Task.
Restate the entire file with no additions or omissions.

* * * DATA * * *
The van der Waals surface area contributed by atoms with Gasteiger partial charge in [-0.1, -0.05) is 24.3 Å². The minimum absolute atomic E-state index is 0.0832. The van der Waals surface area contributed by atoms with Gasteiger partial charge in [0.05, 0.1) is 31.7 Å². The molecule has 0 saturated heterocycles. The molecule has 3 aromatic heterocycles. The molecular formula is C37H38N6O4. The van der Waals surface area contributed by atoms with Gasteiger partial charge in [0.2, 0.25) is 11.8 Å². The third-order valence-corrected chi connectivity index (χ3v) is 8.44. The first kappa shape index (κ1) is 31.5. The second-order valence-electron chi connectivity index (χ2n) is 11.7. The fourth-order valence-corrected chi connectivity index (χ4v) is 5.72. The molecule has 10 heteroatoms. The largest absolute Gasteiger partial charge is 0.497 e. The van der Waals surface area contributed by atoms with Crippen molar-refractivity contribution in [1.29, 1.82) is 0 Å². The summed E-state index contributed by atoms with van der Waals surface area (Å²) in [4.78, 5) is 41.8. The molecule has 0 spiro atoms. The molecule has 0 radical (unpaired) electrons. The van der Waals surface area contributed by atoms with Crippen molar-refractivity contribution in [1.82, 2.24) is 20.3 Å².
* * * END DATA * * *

The van der Waals surface area contributed by atoms with Gasteiger partial charge in [-0.1, -0.05) is 24.3 Å². The minimum absolute atomic E-state index is 0.0832. The van der Waals surface area contributed by atoms with Gasteiger partial charge in [0.05, 0.1) is 31.7 Å². The molecule has 0 saturated heterocycles. The molecule has 3 aromatic heterocycles. The molecular formula is C37H38N6O4. The van der Waals surface area contributed by atoms with Gasteiger partial charge in [0.2, 0.25) is 11.8 Å². The third-order valence-corrected chi connectivity index (χ3v) is 8.44. The first kappa shape index (κ1) is 31.5. The second-order valence-electron chi connectivity index (χ2n) is 11.7. The fourth-order valence-corrected chi connectivity index (χ4v) is 5.72. The molecule has 10 heteroatoms. The largest absolute Gasteiger partial charge is 0.497 e. The van der Waals surface area contributed by atoms with Crippen molar-refractivity contribution in [1.29, 1.82) is 0 Å². The summed E-state index contributed by atoms with van der Waals surface area (Å²) in [4.78, 5) is 41.8. The molecule has 0 spiro atoms. The molecule has 0 radical (unpaired) electrons. The van der Waals surface area contributed by atoms with Crippen molar-refractivity contribution in [1.82, 2.24) is 20.3 Å².